As a leading Content Management System for managing websites and especially for writing blogs, WordPress makes it extremely easy to back up your valuable content from the database and site files. There are a number of tools you can use that make life easy on website owners and bloggers, but don’t let the simplicity of backing up WordPress leave you with an inadequate back up plan. In fact, there are plenty of back up tools out there that don’t get the job done well enough. Here are five back up mistakes to avoid:
Only Backing up Your Posts
Your website has a lot more going on than just the posts on your blog. While losing your posts would be catastrophic, don’t forget that a true back up will include your pages, theme modifications, and WordPress plugins. These elements of your website make it functional, and losing them will be a major setback for your time.
A tool like Backup Buddy is designed to store all of your site’s information and to restore it all at once should any kind of loss occur. This means you won’t lose page views, advertising revenue, or potential customers when your site goes down. It will be up and running in no time.
Not Backing Up Frequently
If you only backup your website on a weekly basis, but you average about one post per day, you could cause yourself some major headaches if your blog goes down and you lose several blog posts. That means any inbound links, comments, or social media shares to those posts will land on your 404 page. While this may be a temporary setback, you will plant a seed of doubt in the minds of potential visitors about the quality and reliability of your website.
Relying on Manual Backups
There are plenty of online storage options from Amazon’s Cloud Drive to Dropbox, but managing the website backup process on your own is difficult to maintain for the long haul and can take up valuable time. Even if you’ve figured out a quick way to back up your website, it’s one more thing on your to do list that could be easily automated.
Backing Up Your Blog on Your Computer
If a hacker can access your website, there’s a good chance he may have already gotten into your computer and other files as well (For more about further protection from hackers, look at the services Passbook hast to offer). In addition, there’s no telling if the files on your computer have been corrupted with a virus when it’s time to restore your site. You could very well be uploading files with the same problems that took your site down in the first place. While you can use a service like Filezilla to back up your site on your own computer, it’s far safer to rely on an online backup site.
Never Testing Your Backups
A backup of your website is a safety net that will catch you when the worst case scenario happens on your website. However, what good is a safety net if it has a hole in it? By testing your backed up files, you’ll learn whether your website backup plan is adequate to meet your needs in a website emergency situation. Make sure you have the files you need in a format that you can easily access and restore to your site.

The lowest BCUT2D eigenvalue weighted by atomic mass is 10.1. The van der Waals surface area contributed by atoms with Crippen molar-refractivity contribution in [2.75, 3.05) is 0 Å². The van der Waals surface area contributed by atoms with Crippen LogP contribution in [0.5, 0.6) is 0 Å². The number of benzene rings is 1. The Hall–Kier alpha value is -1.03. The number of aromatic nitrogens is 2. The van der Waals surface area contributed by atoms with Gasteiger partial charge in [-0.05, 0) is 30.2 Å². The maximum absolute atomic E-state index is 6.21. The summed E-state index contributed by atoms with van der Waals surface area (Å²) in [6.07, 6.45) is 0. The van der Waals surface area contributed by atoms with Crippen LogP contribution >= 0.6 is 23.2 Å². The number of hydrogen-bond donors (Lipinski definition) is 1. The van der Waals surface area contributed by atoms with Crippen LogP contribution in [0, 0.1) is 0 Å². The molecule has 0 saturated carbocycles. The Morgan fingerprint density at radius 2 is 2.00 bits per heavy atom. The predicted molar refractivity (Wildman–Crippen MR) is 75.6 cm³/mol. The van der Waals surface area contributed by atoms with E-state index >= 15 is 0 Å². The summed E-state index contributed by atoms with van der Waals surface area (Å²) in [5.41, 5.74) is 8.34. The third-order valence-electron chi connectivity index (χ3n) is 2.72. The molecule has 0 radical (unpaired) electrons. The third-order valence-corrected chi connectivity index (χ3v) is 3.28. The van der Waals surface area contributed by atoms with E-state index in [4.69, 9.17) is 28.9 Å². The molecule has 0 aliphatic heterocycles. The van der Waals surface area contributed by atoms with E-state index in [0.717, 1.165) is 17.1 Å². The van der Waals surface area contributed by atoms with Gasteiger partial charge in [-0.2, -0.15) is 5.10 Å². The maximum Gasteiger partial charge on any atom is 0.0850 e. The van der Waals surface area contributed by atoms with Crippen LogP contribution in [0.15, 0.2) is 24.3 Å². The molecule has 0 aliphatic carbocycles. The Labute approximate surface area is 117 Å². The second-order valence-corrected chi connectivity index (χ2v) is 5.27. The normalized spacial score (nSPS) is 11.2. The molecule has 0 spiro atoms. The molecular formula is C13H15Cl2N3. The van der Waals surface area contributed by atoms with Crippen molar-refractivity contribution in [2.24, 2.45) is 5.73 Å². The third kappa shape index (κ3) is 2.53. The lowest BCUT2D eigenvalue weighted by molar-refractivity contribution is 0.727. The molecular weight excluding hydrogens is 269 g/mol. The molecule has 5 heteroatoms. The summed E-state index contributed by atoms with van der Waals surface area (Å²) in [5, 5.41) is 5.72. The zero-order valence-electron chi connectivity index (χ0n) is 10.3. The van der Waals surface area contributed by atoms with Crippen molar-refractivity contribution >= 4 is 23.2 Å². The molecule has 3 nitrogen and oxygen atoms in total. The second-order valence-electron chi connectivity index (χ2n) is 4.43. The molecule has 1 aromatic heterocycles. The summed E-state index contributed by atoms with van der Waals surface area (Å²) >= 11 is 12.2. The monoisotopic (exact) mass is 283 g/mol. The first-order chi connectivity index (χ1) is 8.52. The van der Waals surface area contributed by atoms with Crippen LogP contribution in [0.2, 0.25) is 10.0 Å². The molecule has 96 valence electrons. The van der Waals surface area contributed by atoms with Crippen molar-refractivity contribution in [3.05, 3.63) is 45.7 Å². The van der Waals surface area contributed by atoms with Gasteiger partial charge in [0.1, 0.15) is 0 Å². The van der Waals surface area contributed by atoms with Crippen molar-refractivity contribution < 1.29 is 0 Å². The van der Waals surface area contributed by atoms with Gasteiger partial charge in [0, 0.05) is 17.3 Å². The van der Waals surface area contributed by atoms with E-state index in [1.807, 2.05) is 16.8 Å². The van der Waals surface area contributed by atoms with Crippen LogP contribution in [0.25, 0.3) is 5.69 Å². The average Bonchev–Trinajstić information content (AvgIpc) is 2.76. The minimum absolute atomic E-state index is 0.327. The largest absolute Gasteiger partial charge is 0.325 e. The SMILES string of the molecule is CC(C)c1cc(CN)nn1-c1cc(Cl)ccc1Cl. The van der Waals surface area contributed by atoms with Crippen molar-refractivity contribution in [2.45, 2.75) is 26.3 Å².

Your website has information that is far too valuable to leave your back up files in a state of uncertainty. If you don’t know about the security, scope, and viability of your website backups, it’s time to look into a reliable, automated WordPress back up option or to carefully test which back up plugin is right for you.
This wasn’t going to be the subject for my post today, but a series of events have changed my mind. Here they are:
Yesterday on my blog, WPShout I published ‘10 Awesome Things to Do With WordPress’ Custom Fields‘. This morning I awoke to find not a single comment on the post. I was disappointed as the post had taken ages, but I didn’t think much more of it. Until this evening. I wanted to email a friend a link to the post, so I loaded up WPShout, only to find the post wasn’t there! In the admin was only my draft from a couple of days ago. Odd, I thought. I copied and pasted the post from Google Reader and republished the post. And then I realized that a heck of a lot of comments I’d spent yesterday evening replying to had gone, and so had my replies. In other words, my database had reverted to a version a couple of days old. Why? I don’t know (if anyone does have any idea, could you drop me an email?!) at this point.
Of course, at this point you’re (probably not) screaming at your monitor
“just restore the backup you’ve got!… you, you do have a backup, right?!”
Yes. Of course I did. Or so I thought. I’d set up the WordPress Database Backup plugin to email me a backup of the database every 24 hours, and that email automatically got archived. Which meant I didn’t see it hadn’t been sent for a couple of weeks because when moving domains I’d forgotten to reinstall the plugin. Which meant I didn’t have a backup.
Where this post is going is simple – don’t be an idiot like me and only realize your backup doesn’t exist when you actually need it, spend five minutes now installing the plugin I mention above and set it up to email you every day. Just don’t archive the email automatically. WordPress Hacks Top Tip: don’t be an idiot….always have a backup.